When growing hardneck garlic, the garlic plant will send up a scape (flower) in late spring. The scape is cut or snapped off once the long stem begins to curl so the plant can put energy into producing bigger garlic bulbs in the ground, and not the scape. If this scape is not removed, and left to mature on the garlic plant all season, it will eventually produce a small cluster of garlic bulbils atop a tall thick stem.
A bulbil is not a true seed, but a clone of the parent plant, therefor no pollination is involved in the process. You can be sure that the bulbils will be true-to-type of the parent plant. Many varieties of garlic can be grown together with no risk of cross-pollination.
Garlic bulbils come in a variety of shapes, sizes, and colors. Some are as big as marbles or peas, while others are as small as a grain of rice. They come in reds, purples, and whites. One bulbils cluster can contain anywhere from a few bulbs to hundreds.
Growing with this method can be an inexpensive and quick way to increase your garlic stock or garlic collection. Because bulbils are smaller than full-size cloves, they are often less costly to ship, and may be the only way to find and grow a rare variety/variety not readily available in your area.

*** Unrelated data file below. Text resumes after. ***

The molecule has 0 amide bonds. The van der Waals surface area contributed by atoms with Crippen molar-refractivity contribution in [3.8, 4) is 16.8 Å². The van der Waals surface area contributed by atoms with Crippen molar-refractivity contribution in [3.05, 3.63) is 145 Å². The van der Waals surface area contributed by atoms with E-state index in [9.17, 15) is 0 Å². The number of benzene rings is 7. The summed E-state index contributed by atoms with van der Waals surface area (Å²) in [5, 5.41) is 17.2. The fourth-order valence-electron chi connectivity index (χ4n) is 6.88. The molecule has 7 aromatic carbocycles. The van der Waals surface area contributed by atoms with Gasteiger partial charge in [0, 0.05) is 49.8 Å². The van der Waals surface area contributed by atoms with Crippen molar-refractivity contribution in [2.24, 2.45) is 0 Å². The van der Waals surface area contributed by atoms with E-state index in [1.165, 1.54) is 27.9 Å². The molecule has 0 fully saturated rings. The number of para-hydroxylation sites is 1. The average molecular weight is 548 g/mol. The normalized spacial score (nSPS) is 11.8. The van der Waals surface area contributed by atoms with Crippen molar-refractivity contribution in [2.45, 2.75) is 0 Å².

Bulbils take two to four years to grow into full-size garlic bulbs, therefor a little more patience, prep, and space is required when propagating with this method. Other than that, bulbils are very easy to grow and don't need much maintenance at all.
In the fall, a month before the ground freezes, plant garlic bulbils. This will allow the bulbils to grow a few roots and go through a process called vernalization. Bulbils are not planted as deep as full-size cloves, so they will need a nice thick layer of mulch to protect from winter damage. In the spring, small garlic leaves will emerge and grow all spring & into summer. Around the same time that your full--sized bulbs mature, bulbils can also be dug up, cleaned, and inspected. The bulbils should have now grown into larger cloves or a larger bulbil.
Replant the second-year bulbils in the fall a month before the ground freezes. We do this at the same time as our full-size cloves to save time. Again, mulch well for winter and in the spring the mulch can be removed. That summer, the cloves are dug up and should now be full size bulbs!
Plant first year bulbils in a wide pot, about 1 inch to 1.5 inches apart, depending on the size of the bulbils. Dig a hole in the ground and set the pot inside, making sure the soil level inside the pot is level with the ground. Mulch well for the winter. In the spring, the mulch is removed and bulbils can be easily located and maintained. In the second year, the bulbils are planted into the ground to allow for maximum growth.
First year bulbil leaves can be very tiny, like a blade of grass. Keep weeds at bay early on to ensure garlic has enough space and light to grow.
In 2017, the Seed Savers Exchange conducted an experiment which showed that garlic bulbs that had scapes removed were on average 23% larger than those with scapes left on.